Abbas ibn Ali

Al-Abbas ibn Ali ibn Abi Talib (Arabic: ٱلْعَبَّاس ٱبْن عَلِيّ ٱبْن أَبِي طَالِب, romanizedal-ʿAbbās ibn ʿAlīy ibn ʾAbī Ṭālib; 15 May 647 – 10 October 680), also known as Abu al-Fadhl (Arabic: أَبُو ٱلْفَضْل) and Qamar Bani Hashim (Arabic: قَمَر بَنِي هَاشِم, lit.'Moon of Banu Hashim'),[6][7][8] was a son of Ali (the fourth Rashidun caliph and first Shia Imam) and Fatima bint Hizam, commonly known as Umm al-Banin (Arabic: أُمّ ٱلْبَنِين, lit.'Mother of the Sons').

Al-Abbas ibn Ali
ٱلْعَبَّاس ٱبْن عَلِيّ
Al-Abbas ibn Ali.png
Al-Abbas ibn Ali ibn Abi Talib's name in Arabic calligraphy
Born4 Sha'ban, 26 AH[1]: 39–40 
15 May 647
Madinah, Rashidun Caliphate[1]: 39–40  (present-day Saudi Arabia)
Died10 Muharram, 61 AH
10 October 680(680-10-10) (aged 33)
Cause of deathMartyred
Resting placeAl-Abbas Shrine, Karbala, Iraq
NationalityArab Caliphate
Known forBattle of Karbala
Title
  • ʾAbū al-Fadhl
    (أَبُو ٱلْفَضْل)
    (Father of Virtue)
  • Qamar Banī Hāshim
    (قَمَر بَنِي هَاشِم)
    (Moon of the Hashimites)[1]: 45–47 
  • Bāb al-Ḥusayn
    (بَاب ٱلْحُسَيْن)
    (Door to Husayn)
  • Bāb al-Ḥawāʾij
    (بَاب ٱلْحَوَائِج)
    (Door to Proofs)[2][3]
  • Quwwat al-Ḥusayn
    (قُوَّة ٱلْحُسَيْن)
    (Strength of Husayn)
  • ʾAfdhal ash-Shuhadāʾ
    (أَفْضَل ٱلشُّهَدَاء)
    (The Best of the Martyrs)
  • as-Saqā
    (ٱلسَّقَىٰ)
    (The Provider of Water)[1]: 45–47 
  • ʾAbū Qirbah
    (أَبُو قِرْبَة)
    (Possessor of the Waterskin)
  • Shāhanshāh Wafā
    (شاهنشاہِ وفا)
    (King of Loyalty)
  • Alamdār
    (علمدار)
    (Flag-Bearer)
Opponent(s)Yazid I
Spouse(s)Lubaba bint Ubaydillah
Children
  • Ubaydullah ibn Abbas
  • Qasim ibn Abbas
  • Hasan ibn Abbas
  • Fadhl ibn Abbas
  • Muhammad ibn Abbas
Parent(s)Ali
Umm al-Banin
RelativesSayyida Ruqayya bint Ali (sister)[4]
Hasan ibn Ali (paternal half-brother)
Husayn ibn Ali (paternal half-brother)
Zaynab bint Ali (paternal half-sister)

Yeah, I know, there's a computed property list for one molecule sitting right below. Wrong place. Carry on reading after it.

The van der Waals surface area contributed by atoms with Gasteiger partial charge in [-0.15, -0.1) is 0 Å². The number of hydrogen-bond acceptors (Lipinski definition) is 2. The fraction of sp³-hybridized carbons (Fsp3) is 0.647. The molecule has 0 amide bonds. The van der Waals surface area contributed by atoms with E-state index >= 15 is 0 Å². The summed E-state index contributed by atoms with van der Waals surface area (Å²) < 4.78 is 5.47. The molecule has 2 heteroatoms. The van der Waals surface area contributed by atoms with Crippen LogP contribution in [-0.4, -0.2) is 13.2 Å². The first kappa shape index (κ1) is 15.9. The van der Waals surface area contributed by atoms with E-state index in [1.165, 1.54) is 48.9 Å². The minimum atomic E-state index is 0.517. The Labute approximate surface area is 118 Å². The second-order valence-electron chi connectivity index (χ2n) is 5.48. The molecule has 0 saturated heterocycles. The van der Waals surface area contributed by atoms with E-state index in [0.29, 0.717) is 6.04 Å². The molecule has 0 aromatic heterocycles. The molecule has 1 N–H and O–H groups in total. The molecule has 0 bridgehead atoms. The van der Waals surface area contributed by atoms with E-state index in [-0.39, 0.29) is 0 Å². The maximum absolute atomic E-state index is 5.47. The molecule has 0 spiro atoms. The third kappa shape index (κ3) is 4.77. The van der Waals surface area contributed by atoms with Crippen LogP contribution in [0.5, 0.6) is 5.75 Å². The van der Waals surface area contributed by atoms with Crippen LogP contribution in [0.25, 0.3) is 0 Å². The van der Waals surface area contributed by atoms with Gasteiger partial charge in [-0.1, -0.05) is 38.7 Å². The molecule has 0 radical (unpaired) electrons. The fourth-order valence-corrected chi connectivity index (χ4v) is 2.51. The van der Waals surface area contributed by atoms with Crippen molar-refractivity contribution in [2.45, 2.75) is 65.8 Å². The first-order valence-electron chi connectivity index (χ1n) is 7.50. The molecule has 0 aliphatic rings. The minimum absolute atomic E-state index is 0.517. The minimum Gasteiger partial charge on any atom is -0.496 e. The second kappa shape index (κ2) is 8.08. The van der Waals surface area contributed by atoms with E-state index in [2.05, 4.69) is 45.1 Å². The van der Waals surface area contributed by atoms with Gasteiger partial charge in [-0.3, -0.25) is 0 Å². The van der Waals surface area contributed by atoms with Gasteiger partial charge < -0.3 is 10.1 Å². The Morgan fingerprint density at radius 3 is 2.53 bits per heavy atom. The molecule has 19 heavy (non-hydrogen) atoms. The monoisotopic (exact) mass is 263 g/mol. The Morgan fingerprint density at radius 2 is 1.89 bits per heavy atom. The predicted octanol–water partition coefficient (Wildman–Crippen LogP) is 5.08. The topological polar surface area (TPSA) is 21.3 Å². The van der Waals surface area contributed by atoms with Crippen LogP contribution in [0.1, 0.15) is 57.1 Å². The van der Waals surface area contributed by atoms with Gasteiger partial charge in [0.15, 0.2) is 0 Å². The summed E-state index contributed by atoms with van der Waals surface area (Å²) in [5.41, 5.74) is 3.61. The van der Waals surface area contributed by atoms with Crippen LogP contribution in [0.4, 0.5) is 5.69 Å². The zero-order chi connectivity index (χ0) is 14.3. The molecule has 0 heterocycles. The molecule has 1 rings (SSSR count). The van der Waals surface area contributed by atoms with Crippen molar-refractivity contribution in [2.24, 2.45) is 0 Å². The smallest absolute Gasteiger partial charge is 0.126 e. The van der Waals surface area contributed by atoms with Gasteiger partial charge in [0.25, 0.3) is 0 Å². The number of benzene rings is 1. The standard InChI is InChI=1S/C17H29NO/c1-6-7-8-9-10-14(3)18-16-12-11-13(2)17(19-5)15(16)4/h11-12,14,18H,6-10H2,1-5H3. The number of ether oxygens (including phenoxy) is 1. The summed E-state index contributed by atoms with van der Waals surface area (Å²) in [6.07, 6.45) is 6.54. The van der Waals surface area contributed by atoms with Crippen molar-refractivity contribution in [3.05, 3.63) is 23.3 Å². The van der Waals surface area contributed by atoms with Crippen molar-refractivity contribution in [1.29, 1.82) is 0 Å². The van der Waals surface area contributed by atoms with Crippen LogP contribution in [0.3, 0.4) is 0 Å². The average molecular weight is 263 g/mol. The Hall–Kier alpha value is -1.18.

Umm Kulthum bint Ali (paternal half-sister)
Muhsin ibn Ali (paternal half-brother)
Muhammad (Uncle)/(half-grandfather)
Fatimah bint Muhammad (half-mother)
FamilyBanu Hashim, Banu Kilab
Painting commemorating the martyrdom of Imam Husayn at the Battle of Karbala; its focus is his half brother Abbas ibn Ali on a white horse.[5]

Abbas is highly revered in Islam for his loyalty to his brother Husayn ibn Ali and his role in the Battle of Karbala in which he was the standard-bearer for the Ahl al-Bayt. Abbas is buried in the Al-Abbas Shrine in Karbala, Iraq, where he was killed during the Battle of Karbala on the day of Ashura.[9] He was praised for his handsome looks[10] and was also well known in the Arab community for his courage, bravery, strength and ferocity as a warrior. Ibn Manzur narrates in his al-Ayn that Al-Abbas was the lion that other lions feared as a testament to his accolades as a warrior.[11] Sheikh at-Turaihi describes Abbas's appearance as resembling an unshakable mountain, with his heart firmly rooted, due to his qualities as a unique horseman and a fearless hero.[11]

Birth and early lifeEdit

Abbas was born in the month of Sha'ban in the year 26 AH (approximately May 647 CE) in the city of Medina to Ali and Umm al-Banin. Abbas had three full brothers, Abdullah, Ja'far and Uthman. Abbas married a distant cousin named Lubaba bint Ubaydillah. They had three sons named Fadl ibn Abbas, Muhammad ibn Abbas, and Ubaydullah ibn Abbas.[9] His mother would recite famous lines of poetry in supplication to ward off the evil of those who envied him.[11][12]

Battle of SiffinEdit

Abbas debuted as a soldier in the Battle of Siffin, one of the main conflicts of the struggle between Abbas's father, Ali, and Mu'awiya in 657. Wearing the clothes of his father, who was known to be a great warrior, Abbas killed many enemy soldiers. Muawiya's forces actually mistook him for Ali. Therefore, when Ali appeared on the battlefield, Muawiya's soldiers were astonished to see him and confused about the identity of the other soldier. Ali then introduced Abbas by saying:

He is Abbas, the moon of the Hashimites.[13][14]

Abbas was trained by his father and his elder brother Hasan ibn Ali in the art of battle, which may be one reason he resembled his father on the battlefield. When describing his fighting on the battlefield, many historians call him a furious lion because of his courage, fearlessness and strength as an attacker. Abbas then became the trainer of most of his elder brothers' sons in the art of battle. An example of this is the courage of Ali al-Akbar, son of Husayn ibn Ali.[11] He also taught Qasim ibn Hasan, Awn ibn Abdullah ibn Ja'far and Muhammad ibn Abdullah ibn Ja'far.

Battle of KarbalaEdit

 
Entrance to the shrine of Abbas in Karbala, Iraq

Abbas showed his loyalty to Husayn at the Battle of Karbala. After succeeding his father Mu'awiya I as caliph, Yazid I demanded that Husayn pledge allegiance to him, but Husayn refused,[15] saying:

Yazid is a person who kills people without cause, and an individual like me doesn't pledge allegiance to someone like him...[16]

As Yazid's behaviours were (and still are) prohibited in Islam, if Husayn had pledged allegiance to Yazid, his act would have ruined the basics of Islam.[17] Husayn's elder brother Hasan ibn Ali had made a pact, that the Ahl al-Bayt would be responsible for religious decisions and would not interfere in other matters. Husayn wanted to do what had been agreed upon, but Yazid I wanted to take total control.